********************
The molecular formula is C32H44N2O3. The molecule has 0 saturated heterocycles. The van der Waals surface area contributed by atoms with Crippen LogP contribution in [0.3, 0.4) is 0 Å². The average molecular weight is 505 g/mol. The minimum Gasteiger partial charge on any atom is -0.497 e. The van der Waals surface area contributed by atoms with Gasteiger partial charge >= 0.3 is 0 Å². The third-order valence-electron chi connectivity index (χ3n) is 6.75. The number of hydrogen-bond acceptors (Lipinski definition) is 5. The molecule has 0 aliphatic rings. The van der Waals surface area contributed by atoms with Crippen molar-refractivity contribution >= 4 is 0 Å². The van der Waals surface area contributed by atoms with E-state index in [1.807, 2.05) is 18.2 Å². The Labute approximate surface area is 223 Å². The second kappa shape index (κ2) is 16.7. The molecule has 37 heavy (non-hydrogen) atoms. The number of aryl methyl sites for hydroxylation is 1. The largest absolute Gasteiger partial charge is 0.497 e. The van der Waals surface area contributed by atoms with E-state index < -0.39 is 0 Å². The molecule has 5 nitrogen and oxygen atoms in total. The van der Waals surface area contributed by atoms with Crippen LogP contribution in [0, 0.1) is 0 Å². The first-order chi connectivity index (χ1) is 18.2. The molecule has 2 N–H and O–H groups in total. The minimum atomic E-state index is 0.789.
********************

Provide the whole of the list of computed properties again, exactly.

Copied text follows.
The molecular formula is C32H44N2O3. The molecule has 0 saturated heterocycles. The van der Waals surface area contributed by atoms with Crippen LogP contribution in [0.3, 0.4) is 0 Å². The average molecular weight is 505 g/mol. The minimum Gasteiger partial charge on any atom is -0.497 e. The van der Waals surface area contributed by atoms with Gasteiger partial charge >= 0.3 is 0 Å². The third-order valence-electron chi connectivity index (χ3n) is 6.75. The number of hydrogen-bond acceptors (Lipinski definition) is 5. The molecule has 0 aliphatic rings. The van der Waals surface area contributed by atoms with Crippen molar-refractivity contribution >= 4 is 0 Å². The van der Waals surface area contributed by atoms with E-state index in [1.807, 2.05) is 18.2 Å². The Labute approximate surface area is 223 Å². The second kappa shape index (κ2) is 16.7. The molecule has 37 heavy (non-hydrogen) atoms. The number of aryl methyl sites for hydroxylation is 1. The largest absolute Gasteiger partial charge is 0.497 e. The van der Waals surface area contributed by atoms with E-state index < -0.39 is 0 Å². The molecule has 5 nitrogen and oxygen atoms in total. The van der Waals surface area contributed by atoms with Crippen LogP contribution in [0, 0.1) is 0 Å². The first-order chi connectivity index (χ1) is 18.2. The molecule has 2 N–H and O–H groups in total. The minimum atomic E-state index is 0.789.